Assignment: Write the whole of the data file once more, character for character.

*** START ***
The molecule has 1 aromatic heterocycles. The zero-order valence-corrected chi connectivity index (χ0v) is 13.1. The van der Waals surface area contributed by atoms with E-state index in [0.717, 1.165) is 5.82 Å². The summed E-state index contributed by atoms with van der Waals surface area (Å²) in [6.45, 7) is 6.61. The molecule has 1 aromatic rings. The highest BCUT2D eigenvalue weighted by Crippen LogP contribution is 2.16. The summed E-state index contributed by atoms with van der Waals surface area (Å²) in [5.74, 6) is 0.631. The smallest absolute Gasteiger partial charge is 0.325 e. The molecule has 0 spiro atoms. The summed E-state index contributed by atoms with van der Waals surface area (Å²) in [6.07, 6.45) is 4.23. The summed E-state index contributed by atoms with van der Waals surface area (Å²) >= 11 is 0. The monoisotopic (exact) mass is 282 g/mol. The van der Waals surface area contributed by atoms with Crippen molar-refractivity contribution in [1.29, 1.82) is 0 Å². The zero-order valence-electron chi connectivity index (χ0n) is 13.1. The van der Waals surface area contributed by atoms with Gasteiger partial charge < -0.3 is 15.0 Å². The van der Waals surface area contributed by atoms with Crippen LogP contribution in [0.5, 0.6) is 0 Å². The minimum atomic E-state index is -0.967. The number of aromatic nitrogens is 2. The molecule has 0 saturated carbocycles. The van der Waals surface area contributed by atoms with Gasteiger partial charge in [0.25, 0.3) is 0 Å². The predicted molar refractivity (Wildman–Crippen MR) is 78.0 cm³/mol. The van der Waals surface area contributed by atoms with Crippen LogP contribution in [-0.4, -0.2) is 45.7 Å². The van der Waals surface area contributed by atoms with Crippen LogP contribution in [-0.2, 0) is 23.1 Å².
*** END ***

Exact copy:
The molecule has 1 aromatic heterocycles. The zero-order valence-corrected chi connectivity index (χ0v) is 13.1. The van der Waals surface area contributed by atoms with E-state index in [0.717, 1.165) is 5.82 Å². The summed E-state index contributed by atoms with van der Waals surface area (Å²) in [6.45, 7) is 6.61. The molecule has 1 aromatic rings. The highest BCUT2D eigenvalue weighted by Crippen LogP contribution is 2.16. The summed E-state index contributed by atoms with van der Waals surface area (Å²) in [5.74, 6) is 0.631. The smallest absolute Gasteiger partial charge is 0.325 e. The molecule has 0 spiro atoms. The summed E-state index contributed by atoms with van der Waals surface area (Å²) in [6.07, 6.45) is 4.23. The summed E-state index contributed by atoms with van der Waals surface area (Å²) >= 11 is 0. The monoisotopic (exact) mass is 282 g/mol. The van der Waals surface area contributed by atoms with Crippen molar-refractivity contribution in [1.29, 1.82) is 0 Å². The zero-order valence-electron chi connectivity index (χ0n) is 13.1. The van der Waals surface area contributed by atoms with Gasteiger partial charge < -0.3 is 15.0 Å². The van der Waals surface area contributed by atoms with Crippen LogP contribution in [0.5, 0.6) is 0 Å². The minimum atomic E-state index is -0.967. The number of aromatic nitrogens is 2. The molecule has 0 saturated carbocycles. The van der Waals surface area contributed by atoms with Gasteiger partial charge in [0.25, 0.3) is 0 Å². The predicted molar refractivity (Wildman–Crippen MR) is 78.0 cm³/mol. The van der Waals surface area contributed by atoms with Crippen LogP contribution in [-0.4, -0.2) is 45.7 Å². The van der Waals surface area contributed by atoms with Crippen LogP contribution in [-0.2, 0) is 23.1 Å².